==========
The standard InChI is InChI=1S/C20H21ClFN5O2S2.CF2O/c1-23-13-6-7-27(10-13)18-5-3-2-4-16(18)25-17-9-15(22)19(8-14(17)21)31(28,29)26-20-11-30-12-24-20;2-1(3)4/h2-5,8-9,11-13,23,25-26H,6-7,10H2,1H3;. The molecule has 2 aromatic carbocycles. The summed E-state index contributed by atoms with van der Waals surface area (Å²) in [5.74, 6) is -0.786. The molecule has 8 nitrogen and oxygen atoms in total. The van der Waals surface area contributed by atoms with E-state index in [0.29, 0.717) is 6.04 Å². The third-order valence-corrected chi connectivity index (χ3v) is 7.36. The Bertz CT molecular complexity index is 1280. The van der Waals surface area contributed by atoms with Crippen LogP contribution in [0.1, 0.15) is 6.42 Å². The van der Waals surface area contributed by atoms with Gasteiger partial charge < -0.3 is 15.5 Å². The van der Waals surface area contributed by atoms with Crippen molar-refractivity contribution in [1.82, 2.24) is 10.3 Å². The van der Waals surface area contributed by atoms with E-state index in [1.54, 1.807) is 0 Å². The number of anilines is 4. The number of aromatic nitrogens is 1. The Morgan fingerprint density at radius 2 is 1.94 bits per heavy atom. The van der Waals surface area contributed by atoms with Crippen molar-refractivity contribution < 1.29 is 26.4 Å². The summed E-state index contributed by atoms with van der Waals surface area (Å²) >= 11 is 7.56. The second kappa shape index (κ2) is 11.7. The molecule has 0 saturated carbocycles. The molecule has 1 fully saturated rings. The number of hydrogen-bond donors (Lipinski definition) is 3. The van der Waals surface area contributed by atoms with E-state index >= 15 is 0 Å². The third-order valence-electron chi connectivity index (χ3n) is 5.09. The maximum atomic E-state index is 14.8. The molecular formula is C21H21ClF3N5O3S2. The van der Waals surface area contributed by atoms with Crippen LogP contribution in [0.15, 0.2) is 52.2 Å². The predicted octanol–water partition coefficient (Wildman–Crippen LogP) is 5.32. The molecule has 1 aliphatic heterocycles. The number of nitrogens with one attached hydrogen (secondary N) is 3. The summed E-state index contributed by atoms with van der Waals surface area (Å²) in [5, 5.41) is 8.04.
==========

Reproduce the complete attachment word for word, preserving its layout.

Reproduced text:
The standard InChI is InChI=1S/C20H21ClFN5O2S2.CF2O/c1-23-13-6-7-27(10-13)18-5-3-2-4-16(18)25-17-9-15(22)19(8-14(17)21)31(28,29)26-20-11-30-12-24-20;2-1(3)4/h2-5,8-9,11-13,23,25-26H,6-7,10H2,1H3;. The molecule has 2 aromatic carbocycles. The summed E-state index contributed by atoms with van der Waals surface area (Å²) in [5.74, 6) is -0.786. The molecule has 8 nitrogen and oxygen atoms in total. The van der Waals surface area contributed by atoms with E-state index in [0.29, 0.717) is 6.04 Å². The third-order valence-corrected chi connectivity index (χ3v) is 7.36. The Bertz CT molecular complexity index is 1280. The van der Waals surface area contributed by atoms with Crippen LogP contribution in [0.1, 0.15) is 6.42 Å². The van der Waals surface area contributed by atoms with Gasteiger partial charge < -0.3 is 15.5 Å². The van der Waals surface area contributed by atoms with Crippen molar-refractivity contribution in [1.82, 2.24) is 10.3 Å². The van der Waals surface area contributed by atoms with E-state index in [1.54, 1.807) is 0 Å². The number of anilines is 4. The number of aromatic nitrogens is 1. The Morgan fingerprint density at radius 2 is 1.94 bits per heavy atom. The van der Waals surface area contributed by atoms with Crippen molar-refractivity contribution < 1.29 is 26.4 Å². The summed E-state index contributed by atoms with van der Waals surface area (Å²) >= 11 is 7.56. The second kappa shape index (κ2) is 11.7. The molecule has 0 saturated carbocycles. The molecule has 1 fully saturated rings. The number of hydrogen-bond donors (Lipinski definition) is 3. The van der Waals surface area contributed by atoms with E-state index >= 15 is 0 Å². The third-order valence-electron chi connectivity index (χ3n) is 5.09. The maximum atomic E-state index is 14.8. The molecular formula is C21H21ClF3N5O3S2. The van der Waals surface area contributed by atoms with Crippen LogP contribution in [0.15, 0.2) is 52.2 Å². The predicted octanol–water partition coefficient (Wildman–Crippen LogP) is 5.32. The molecule has 1 aliphatic heterocycles. The number of nitrogens with one attached hydrogen (secondary N) is 3. The summed E-state index contributed by atoms with van der Waals surface area (Å²) in [5, 5.41) is 8.04.